Then came Frédéric Malle with a concept I wish I had thought of—to offer the world’s best perfumers, mostly all employed by the giant aroma-chemical companies, to create the best perfume they can ever make, with no price constraint, that will carry their own names and reputations but under Malle’s brand umbrella concept.
Taking the traditional machinery used to evaluate washing powder fragrances into his stores, it comes across as innovative and futuristic. Sadly, as with other “perfumer” brands, the bottles are all laboratory-looking and lack dream value, perhaps to emphasize the scent as the star. But thanks to these innovators, a new category of “niche” perfumer-as-star-designer-brands were born.
Nowadays, fashion designers are feeling pressure to reveal which nose they have collaborated with to create their latest scent. Perhaps understanding that it is not very sexy to mention an aroma-chemical corporation such as IFF, Gaultier, Ellie Saab and Rick Owens have all decided to collaborate with rising star perfumer, Francis Kurkdjian, who has his own maison near the Place Vendôme. Of course, no press releases mention his day job at Takasago, a company producing chemical flavorants and fragrances.

The Hermès approach
Hermès, the French ‘quality’ brand, has realized that it makes commercial sense to launch accessible perfumes but also understands that to have legitimacy in the field, it should have its own in-house perfumer but not necessarily its own perfume manufacturing facility.
It also understands that it should be protecting its core customers from the aspiring ones, and in the spirit of true hierarchy, the brand segments its perfumes into three key levels based on the luxury maison concept. At the “ground floor window” level, they introduce fashionable trend perfumes supported by TV ads and distributed widely, often through duty-free.
But they also offer single-note, simple-construction Unisex fragrances according to themes, chosen by their perfumer Jean-Claude Ellena, for those who appreciate natural scents that are timeless but fit in with the brand codes and universe. These are internally termed as ‘first-floor fragrances’.
The “top-floor” fragrances are only available at Hermès stores and are complex fine fragrances—the best their nose can make—designed to totally encompass all the sacred codes of the brand and enhance its universe. A smart formula, however as customers don’t know about it, gravity tend to pull the whole image down to the ground floor.

The Vuitton vision
To an extent, Kapferer and Bastien are right about Vuitton. It is unimaginable to think that the world’s most famous Parisian luxury brand does not have a fragrance. It should be a no-brainer, but the brand management team are seriously smart and cautious. As much as they need to achieve maximum profitability from the brand, they cannot risk destroying it.
Firstly, they always felt that they needed critical mass in terms of retail outlets to justify introducing a fragrance (isn’t that mass thinking?). Secondly, as Japan has long represented over 60 per cent of their turnover, and the Japanese represent about 2 per cent of the world’s fragrance market, it was not easy to justify. Thirdly, in the ’20s and ’30s Vuitton did introduce fragrances but they were flops. Finally, they would need to win back the respect of the French. Should the brand really risk introducing perfumes again?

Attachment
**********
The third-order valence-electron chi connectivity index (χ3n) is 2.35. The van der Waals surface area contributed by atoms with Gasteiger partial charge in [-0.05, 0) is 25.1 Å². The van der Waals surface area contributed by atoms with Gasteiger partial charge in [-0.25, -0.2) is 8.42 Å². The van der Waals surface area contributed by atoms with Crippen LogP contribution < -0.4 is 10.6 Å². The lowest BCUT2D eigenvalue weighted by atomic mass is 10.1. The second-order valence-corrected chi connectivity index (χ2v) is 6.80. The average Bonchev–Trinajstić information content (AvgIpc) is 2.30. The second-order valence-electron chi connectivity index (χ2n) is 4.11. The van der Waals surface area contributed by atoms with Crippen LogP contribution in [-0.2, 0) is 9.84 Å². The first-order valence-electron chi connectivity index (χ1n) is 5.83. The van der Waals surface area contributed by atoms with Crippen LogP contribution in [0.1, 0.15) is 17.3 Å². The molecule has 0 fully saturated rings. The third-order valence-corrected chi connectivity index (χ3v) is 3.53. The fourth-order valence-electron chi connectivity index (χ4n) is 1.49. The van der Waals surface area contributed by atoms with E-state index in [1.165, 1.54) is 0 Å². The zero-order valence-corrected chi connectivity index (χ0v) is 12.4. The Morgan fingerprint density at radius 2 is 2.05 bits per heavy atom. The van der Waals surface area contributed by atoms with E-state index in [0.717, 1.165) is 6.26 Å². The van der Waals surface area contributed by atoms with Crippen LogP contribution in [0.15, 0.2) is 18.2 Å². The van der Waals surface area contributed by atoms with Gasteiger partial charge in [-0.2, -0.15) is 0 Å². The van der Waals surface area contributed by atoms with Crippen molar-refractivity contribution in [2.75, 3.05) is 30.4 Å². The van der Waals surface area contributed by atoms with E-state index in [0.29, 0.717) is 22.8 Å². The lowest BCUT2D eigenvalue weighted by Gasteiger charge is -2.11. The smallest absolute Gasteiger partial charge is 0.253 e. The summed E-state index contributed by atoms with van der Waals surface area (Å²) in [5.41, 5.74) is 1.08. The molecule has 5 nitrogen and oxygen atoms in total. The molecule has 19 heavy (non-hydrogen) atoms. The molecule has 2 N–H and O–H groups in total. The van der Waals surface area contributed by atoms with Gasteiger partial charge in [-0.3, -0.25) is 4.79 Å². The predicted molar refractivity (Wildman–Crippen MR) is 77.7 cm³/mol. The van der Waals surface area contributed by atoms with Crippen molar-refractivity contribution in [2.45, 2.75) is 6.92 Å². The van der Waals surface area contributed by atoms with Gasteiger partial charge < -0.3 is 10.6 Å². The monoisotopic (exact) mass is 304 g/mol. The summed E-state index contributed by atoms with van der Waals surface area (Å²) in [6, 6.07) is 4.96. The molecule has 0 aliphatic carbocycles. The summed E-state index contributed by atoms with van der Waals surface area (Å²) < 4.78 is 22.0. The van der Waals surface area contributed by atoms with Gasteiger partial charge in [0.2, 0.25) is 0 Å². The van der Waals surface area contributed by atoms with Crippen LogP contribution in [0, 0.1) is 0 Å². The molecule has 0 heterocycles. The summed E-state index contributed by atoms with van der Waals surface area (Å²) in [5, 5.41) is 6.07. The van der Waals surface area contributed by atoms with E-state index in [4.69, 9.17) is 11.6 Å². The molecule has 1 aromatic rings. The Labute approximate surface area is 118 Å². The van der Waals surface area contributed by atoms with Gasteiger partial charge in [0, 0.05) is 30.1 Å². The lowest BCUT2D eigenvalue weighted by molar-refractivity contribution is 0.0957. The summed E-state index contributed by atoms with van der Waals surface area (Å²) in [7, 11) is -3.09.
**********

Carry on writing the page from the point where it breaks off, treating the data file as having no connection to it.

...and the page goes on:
If the brand were to follow conventional wisdom, they would surely consider the Hermès approach, coupled with the fact that they have close to 500 boutiques worldwide and thanks to the BRIC countries, Japan now represents a smaller proportion of their turnover. So surely the first step would be to employ an in-house nose to provide roots and legitimacy to their brand in the fragrance sector, for the same reasons that Vuitton employed Marc Jacobs and Lorenz Bäumer to stretch their brand into the fashion and high jewellery sectors respectively. The specialist heads provide the roots of legitimacy.
So Vuitton went on to hire Jacques Cavallier-Belletrud, a third-generation perfumer from Grasse (ex-Firmenich) known for his creations for Issey Miyake, YSL, Christian Dior, Gaultier and Stella McCartney. With their retail outlets and star perfumer, does the brand have enough legitimacy to re-enter the fragrance field? To make sure, Louis Vuitton went one step further.
They bought an 18th-century manor house in Grasse known as the Bastide des Fontaines Parfumées that once produced perfume and had since become a Côté d’Azur residence for celebrity visitors. In this “château” they house their perfumer—who may rework their old fragrances as well as introduce new ones—to run a perfume school and invite celebrities to visit and co-create fragrances with them. Overnight, the marque may gain legitimacy in the field and close a 100-year gap of fragrance flops without anyone having noticed. And of course the brand is unlikely to introduce scents, bottles or packaging that are predictable because luxury thrives on surprise! In the meantime however, LVMH has decided to share the space with their Dior Parfums brand.
Other “heritage” perfumeries in Grasse may find themselves exposed as inauthentic tourist traps, as  LVMH works to re-establish Grasse as a perfume capital once again. Wouldn’t it be funny if the luxury brand, Louis Vuitton, that had amongst the least legitimacy in the perfume field finally becomes the leading player in educating the global masses upwards toward haute parfumerie?
But Vuitton itself is not high luxury, it remains a luxury “brand”. The description in itself explains its hybrid positioning between high luxury and premium. Brand is a word attached to cattle all looking the same—industrialization, meaning we own it, or we produced it. High luxury is like art—something that has been created, where any copy won’t be as good as the original.
Personally, I cannot wait for the great perfumers to earn the respect they duly deserve. Of course, I am biased towards them but at what point will they ever manage to do it without the umbrella of a big brand name? Only time will tell, but great artisanal skills without creative vision, a sense of contemporary trends and a strong “dream” universe are never enough.

Philippe MihailovichCan perfume ever become a luxury again?